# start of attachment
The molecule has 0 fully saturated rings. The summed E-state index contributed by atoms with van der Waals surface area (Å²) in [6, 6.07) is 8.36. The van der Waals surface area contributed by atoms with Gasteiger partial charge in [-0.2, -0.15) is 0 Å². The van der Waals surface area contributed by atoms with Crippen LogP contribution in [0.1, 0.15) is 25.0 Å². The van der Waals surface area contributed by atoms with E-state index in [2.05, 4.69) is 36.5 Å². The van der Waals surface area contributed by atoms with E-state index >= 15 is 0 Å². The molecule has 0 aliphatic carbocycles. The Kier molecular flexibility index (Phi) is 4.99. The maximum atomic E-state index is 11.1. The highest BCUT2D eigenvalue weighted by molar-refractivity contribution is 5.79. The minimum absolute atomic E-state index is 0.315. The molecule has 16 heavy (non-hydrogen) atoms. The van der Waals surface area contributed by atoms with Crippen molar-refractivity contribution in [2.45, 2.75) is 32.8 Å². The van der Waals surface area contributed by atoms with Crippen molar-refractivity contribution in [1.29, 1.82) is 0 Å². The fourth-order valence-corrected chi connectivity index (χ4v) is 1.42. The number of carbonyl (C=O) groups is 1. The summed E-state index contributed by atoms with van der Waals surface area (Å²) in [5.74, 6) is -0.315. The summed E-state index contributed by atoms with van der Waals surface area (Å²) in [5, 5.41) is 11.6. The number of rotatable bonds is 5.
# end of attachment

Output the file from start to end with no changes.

The molecule has 0 fully saturated rings. The summed E-state index contributed by atoms with van der Waals surface area (Å²) in [6, 6.07) is 8.36. The van der Waals surface area contributed by atoms with Gasteiger partial charge in [-0.2, -0.15) is 0 Å². The van der Waals surface area contributed by atoms with Crippen LogP contribution in [0.1, 0.15) is 25.0 Å². The van der Waals surface area contributed by atoms with E-state index in [2.05, 4.69) is 36.5 Å². The van der Waals surface area contributed by atoms with E-state index >= 15 is 0 Å². The molecule has 0 aliphatic carbocycles. The Kier molecular flexibility index (Phi) is 4.99. The maximum atomic E-state index is 11.1. The highest BCUT2D eigenvalue weighted by molar-refractivity contribution is 5.79. The minimum absolute atomic E-state index is 0.315. The molecule has 16 heavy (non-hydrogen) atoms. The van der Waals surface area contributed by atoms with Crippen molar-refractivity contribution in [2.45, 2.75) is 32.8 Å². The van der Waals surface area contributed by atoms with Crippen molar-refractivity contribution in [1.29, 1.82) is 0 Å². The fourth-order valence-corrected chi connectivity index (χ4v) is 1.42. The number of carbonyl (C=O) groups is 1. The summed E-state index contributed by atoms with van der Waals surface area (Å²) in [5.74, 6) is -0.315. The summed E-state index contributed by atoms with van der Waals surface area (Å²) in [5, 5.41) is 11.6. The number of rotatable bonds is 5.